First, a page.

All things bright and beau­ti­ful

Frank Strack con­tem­plates the place of flu­oro colours in the el­e­gant cy­clist’s at­tire

Cyclist - - Lead Out | The Rules -

Dear Frank

I un­der­stand the safety as­pects, but is bright flu­o­res­cent yel­low and green re­ally ac­cept­able for road cy­cling kit? We’re not com­muters. Phil, Cardiff

Dear Phil

My step­son spent most of last year wear­ing flu­o­res­cent cam­ou­flage cloth­ing, which led me to pon­der the not un­rea­son­able ques­tion – which en­vi­ron­ment, pre­cisely, was he at­tempt­ing to blend in to?

One af­ter­noon, when I went to pick him up from school, it be­came ob­vi­ous that what he was blend­ing into was an en­tire foot­ball field full of sim­i­larly clad 11-year-old boys.

When I was grow­ing up, my dad al­ways had us wear­ing flu­o­res­cent colours while cy­cling – it was an im­mutable law: if we were go­ing out on the road, we were go­ing to be vis­i­ble. As it hap­pened, neon yel­low was the in-fash­ion colour at the time, be­ing as it was the late 80s and early 90s. So, while I didn’t love the colour pal­ette, at least it didn’t feel en­tirely out of place. Greg Le­mond’s ADR team kit from 1989 was up to the eye­lids in flu­oro yel­low and so was his per­son­ally branded 1990 Le­mond bike frame. But, I hated be­ing re­stricted to so few colour choices. So, as soon as I moved away from home, I bought my­self sen­si­ble jer­seys, in sen­si­ble colours and with sen­si­ble de­signs.

My dad still wears bright yel­low out on the bike (he is now in his late 70s, but still kills the odd 14-hour ‘train­ing’ ride) and it still bugs me to see it. He also rides with no fewer than two com­put­ers on his han­dle­bars at any given time – some­times three, just to val­i­date the data that’s com­ing in. Never can be too sure, you know. I’m the op­po­site – I wear dark colours and ride with no com­puter what­so­ever… af­ter all, a man with one num­ber is al­ways sure; a man with two num­bers al­ways won­ders; a man with no num­bers is su­per­hu­man.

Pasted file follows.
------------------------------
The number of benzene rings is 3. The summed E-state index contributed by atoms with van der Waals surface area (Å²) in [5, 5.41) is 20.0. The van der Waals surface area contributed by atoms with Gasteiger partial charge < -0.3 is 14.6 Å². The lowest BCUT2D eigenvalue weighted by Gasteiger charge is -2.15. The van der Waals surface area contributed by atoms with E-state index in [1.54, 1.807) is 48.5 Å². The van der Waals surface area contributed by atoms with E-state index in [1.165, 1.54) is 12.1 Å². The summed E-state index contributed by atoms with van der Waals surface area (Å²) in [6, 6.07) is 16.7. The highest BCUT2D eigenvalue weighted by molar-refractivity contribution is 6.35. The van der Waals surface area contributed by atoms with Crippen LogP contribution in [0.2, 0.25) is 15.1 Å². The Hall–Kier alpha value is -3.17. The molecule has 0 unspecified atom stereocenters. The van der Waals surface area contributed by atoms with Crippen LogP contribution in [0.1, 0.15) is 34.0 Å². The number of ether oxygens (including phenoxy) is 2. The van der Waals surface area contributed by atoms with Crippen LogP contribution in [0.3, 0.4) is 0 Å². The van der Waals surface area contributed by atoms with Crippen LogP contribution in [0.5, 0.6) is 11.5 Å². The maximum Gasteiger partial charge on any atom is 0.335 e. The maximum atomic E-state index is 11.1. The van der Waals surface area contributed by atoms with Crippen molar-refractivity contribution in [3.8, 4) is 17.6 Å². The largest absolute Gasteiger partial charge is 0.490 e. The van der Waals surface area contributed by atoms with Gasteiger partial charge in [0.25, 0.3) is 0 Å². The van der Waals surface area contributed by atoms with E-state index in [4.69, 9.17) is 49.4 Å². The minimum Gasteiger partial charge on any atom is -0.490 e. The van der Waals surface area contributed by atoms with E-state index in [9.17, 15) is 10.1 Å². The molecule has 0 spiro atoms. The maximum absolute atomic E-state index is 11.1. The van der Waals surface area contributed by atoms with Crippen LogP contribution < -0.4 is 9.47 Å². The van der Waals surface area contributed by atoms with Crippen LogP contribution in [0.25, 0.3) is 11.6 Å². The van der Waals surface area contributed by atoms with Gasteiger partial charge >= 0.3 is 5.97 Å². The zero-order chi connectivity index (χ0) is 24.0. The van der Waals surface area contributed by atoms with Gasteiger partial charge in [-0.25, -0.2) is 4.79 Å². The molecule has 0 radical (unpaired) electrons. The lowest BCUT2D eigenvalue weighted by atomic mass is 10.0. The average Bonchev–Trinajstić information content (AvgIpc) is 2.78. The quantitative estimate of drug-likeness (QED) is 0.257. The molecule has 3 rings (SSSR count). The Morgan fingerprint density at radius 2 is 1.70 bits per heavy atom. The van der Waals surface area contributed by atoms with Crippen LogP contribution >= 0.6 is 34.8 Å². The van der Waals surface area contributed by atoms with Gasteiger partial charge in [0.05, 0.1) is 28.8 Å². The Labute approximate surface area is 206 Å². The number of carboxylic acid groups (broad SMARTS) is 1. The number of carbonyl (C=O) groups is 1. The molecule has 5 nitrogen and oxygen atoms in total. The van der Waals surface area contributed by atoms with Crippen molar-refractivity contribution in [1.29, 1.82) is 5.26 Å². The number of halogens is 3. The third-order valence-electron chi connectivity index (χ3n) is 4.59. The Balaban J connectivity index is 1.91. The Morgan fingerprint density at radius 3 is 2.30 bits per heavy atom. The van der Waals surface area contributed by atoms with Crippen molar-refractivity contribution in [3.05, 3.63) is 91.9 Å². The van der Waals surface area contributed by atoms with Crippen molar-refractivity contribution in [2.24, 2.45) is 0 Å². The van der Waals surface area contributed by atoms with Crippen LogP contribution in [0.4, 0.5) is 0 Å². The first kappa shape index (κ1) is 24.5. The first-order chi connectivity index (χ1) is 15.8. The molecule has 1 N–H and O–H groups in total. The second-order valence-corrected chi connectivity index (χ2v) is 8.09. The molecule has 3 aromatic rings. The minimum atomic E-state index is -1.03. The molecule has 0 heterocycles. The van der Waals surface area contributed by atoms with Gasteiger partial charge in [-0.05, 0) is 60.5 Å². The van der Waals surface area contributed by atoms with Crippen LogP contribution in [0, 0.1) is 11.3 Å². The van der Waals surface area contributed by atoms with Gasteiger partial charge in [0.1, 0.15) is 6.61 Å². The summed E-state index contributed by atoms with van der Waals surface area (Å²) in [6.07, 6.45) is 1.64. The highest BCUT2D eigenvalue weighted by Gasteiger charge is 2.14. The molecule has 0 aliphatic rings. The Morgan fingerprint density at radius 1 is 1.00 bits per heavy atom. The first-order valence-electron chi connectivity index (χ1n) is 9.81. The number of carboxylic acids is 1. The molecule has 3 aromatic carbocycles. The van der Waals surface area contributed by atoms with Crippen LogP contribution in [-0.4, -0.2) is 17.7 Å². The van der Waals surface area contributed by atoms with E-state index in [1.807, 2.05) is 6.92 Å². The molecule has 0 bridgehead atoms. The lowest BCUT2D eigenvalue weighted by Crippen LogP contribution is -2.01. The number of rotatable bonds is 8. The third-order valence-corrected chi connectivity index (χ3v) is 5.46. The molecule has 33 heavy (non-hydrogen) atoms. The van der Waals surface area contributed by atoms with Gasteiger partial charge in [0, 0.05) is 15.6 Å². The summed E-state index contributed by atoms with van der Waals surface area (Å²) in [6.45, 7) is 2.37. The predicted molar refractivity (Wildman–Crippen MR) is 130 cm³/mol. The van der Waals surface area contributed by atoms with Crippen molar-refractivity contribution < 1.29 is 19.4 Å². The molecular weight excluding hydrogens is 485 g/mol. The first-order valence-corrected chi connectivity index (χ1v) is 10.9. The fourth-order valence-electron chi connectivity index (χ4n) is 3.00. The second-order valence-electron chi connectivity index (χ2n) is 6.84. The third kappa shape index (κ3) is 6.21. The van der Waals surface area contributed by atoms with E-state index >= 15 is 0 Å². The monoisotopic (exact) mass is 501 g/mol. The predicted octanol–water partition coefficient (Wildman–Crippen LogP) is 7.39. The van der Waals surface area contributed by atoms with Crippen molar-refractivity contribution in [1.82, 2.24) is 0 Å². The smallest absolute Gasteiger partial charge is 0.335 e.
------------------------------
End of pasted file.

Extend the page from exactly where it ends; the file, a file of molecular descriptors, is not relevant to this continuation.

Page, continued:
I of­ten won­der the ex­tent to which my dad’s res­o­lute ad­her­ence to the prin­ci­ple of Form Fol­lows Func­tion helped set me on the path of the aes­thete. At the time I was de­vel­op­ing into a young man, he was a devo­tee of Ayn Rand and her stoic world view. Ra­tio­nal­ity was ev­ery­thing; emo­tion was noth­ing. Fact over opin­ion; whimsy had no place in the world.

I re­alise, with a cer­tain re­lief, that his lessons still hold, but equally that it is in the grey ar­eas where fact and rea­son are not clearly de­fined where I find the most in­ter­est­ing puz­zles.

The re­search is in­con­clu­sive on whether bright colours make a cy­clist more vis­i­ble or not. Flash­ing lights – es­pe­cially in ir­reg­u­lar pat­terns – seem to be uni­ver­sally ac­cepted as be­ing the most vis­i­ble ac­ces­sory. Scar­ily though, it seems that the flashy pat­terns of our lights tend to be at­trac­tive to drunk driv­ers, caus­ing them to fix­ate on them and drive to­ward the un­wary rider go­ing about their train­ing.

As an aside, I’ve also been told by mil­i­tary per­son­nel that none of their cam­ou­flage – even night camo – fea­tures pure black be­cause it is a colour never present in the nat­u­ral land­scape.

Get­ting back to your ques­tion, are flu­oro colours ac­cept­able for road kit? The ques­tion is im­pos­si­ble to answer be­cause the best colours to wear out rid­ing are those that make you feel most com­fort­able about be­ing out on a bike. Given my early 90s his­tory, I’m not op­posed to flu­oro colours in a kit, if it hap­pens to be well de­signed and beau­ti­ful. It can even push the lim­its of kit design, if it is done in good taste, with style. Af­ter all, even Mario Cipollini’s Ze­bra Kit was a fash­ion abom­i­na­tion that started to look Mighty Fan­tas­tic af­ter enough classy wins, start­ing with Mi­lan San-remo.

Com­muters are peo­ple who ride their bikes to work for util­ity, of­ten in bad weather. For that they have my re­spect. But they are not in­clined to the aes­thet­ics of the Velom­i­na­tus. Flu­oro, done taste­fully, is wel­come in road cy­cling kit. But, to para­phrase the time­less ad­vice of Ron Bur­gundy: Stay Classy.

(£12.99, Pro­file Books)

Frank Strack is the co-cre­ator and cu­ra­tor of The Rules, and a high priest of the Velom­i­nati (for il­lu­mi­na­tion, see velom­i­nati. com). He is also co-au­thor of The Hard­men: Le­gends Of The Cy­cling Gods

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